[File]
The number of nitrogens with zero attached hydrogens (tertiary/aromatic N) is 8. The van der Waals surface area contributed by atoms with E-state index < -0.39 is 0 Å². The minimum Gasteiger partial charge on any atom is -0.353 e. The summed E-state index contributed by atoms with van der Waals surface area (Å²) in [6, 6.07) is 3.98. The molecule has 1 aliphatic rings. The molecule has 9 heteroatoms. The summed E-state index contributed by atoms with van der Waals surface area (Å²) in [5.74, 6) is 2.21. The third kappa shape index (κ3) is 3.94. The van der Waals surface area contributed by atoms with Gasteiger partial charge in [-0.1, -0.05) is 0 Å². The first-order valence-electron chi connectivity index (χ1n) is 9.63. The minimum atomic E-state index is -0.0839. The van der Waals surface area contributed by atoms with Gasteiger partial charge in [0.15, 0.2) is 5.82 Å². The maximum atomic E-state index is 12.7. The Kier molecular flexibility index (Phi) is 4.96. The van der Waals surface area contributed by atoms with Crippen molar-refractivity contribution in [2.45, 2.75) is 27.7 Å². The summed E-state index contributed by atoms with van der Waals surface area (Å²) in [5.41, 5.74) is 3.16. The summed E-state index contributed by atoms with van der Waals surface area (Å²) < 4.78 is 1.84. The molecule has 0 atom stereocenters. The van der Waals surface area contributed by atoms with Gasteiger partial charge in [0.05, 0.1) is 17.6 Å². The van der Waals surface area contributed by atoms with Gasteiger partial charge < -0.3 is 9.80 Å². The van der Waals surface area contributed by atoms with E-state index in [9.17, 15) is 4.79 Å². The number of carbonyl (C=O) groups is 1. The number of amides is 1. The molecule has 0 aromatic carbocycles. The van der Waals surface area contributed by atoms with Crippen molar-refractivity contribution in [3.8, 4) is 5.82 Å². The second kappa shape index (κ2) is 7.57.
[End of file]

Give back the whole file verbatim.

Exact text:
The number of nitrogens with zero attached hydrogens (tertiary/aromatic N) is 8. The van der Waals surface area contributed by atoms with E-state index < -0.39 is 0 Å². The minimum Gasteiger partial charge on any atom is -0.353 e. The summed E-state index contributed by atoms with van der Waals surface area (Å²) in [6, 6.07) is 3.98. The molecule has 1 aliphatic rings. The molecule has 9 heteroatoms. The summed E-state index contributed by atoms with van der Waals surface area (Å²) in [5.74, 6) is 2.21. The third kappa shape index (κ3) is 3.94. The van der Waals surface area contributed by atoms with Gasteiger partial charge in [-0.1, -0.05) is 0 Å². The first-order valence-electron chi connectivity index (χ1n) is 9.63. The minimum atomic E-state index is -0.0839. The van der Waals surface area contributed by atoms with Gasteiger partial charge in [0.15, 0.2) is 5.82 Å². The maximum atomic E-state index is 12.7. The Kier molecular flexibility index (Phi) is 4.96. The van der Waals surface area contributed by atoms with Crippen molar-refractivity contribution in [2.45, 2.75) is 27.7 Å². The summed E-state index contributed by atoms with van der Waals surface area (Å²) in [5.41, 5.74) is 3.16. The summed E-state index contributed by atoms with van der Waals surface area (Å²) < 4.78 is 1.84. The molecule has 0 atom stereocenters. The van der Waals surface area contributed by atoms with Gasteiger partial charge in [0.05, 0.1) is 17.6 Å². The van der Waals surface area contributed by atoms with Gasteiger partial charge < -0.3 is 9.80 Å². The van der Waals surface area contributed by atoms with E-state index in [9.17, 15) is 4.79 Å². The number of carbonyl (C=O) groups is 1. The number of amides is 1. The molecule has 0 aromatic carbocycles. The van der Waals surface area contributed by atoms with Crippen molar-refractivity contribution in [3.8, 4) is 5.82 Å². The second kappa shape index (κ2) is 7.57.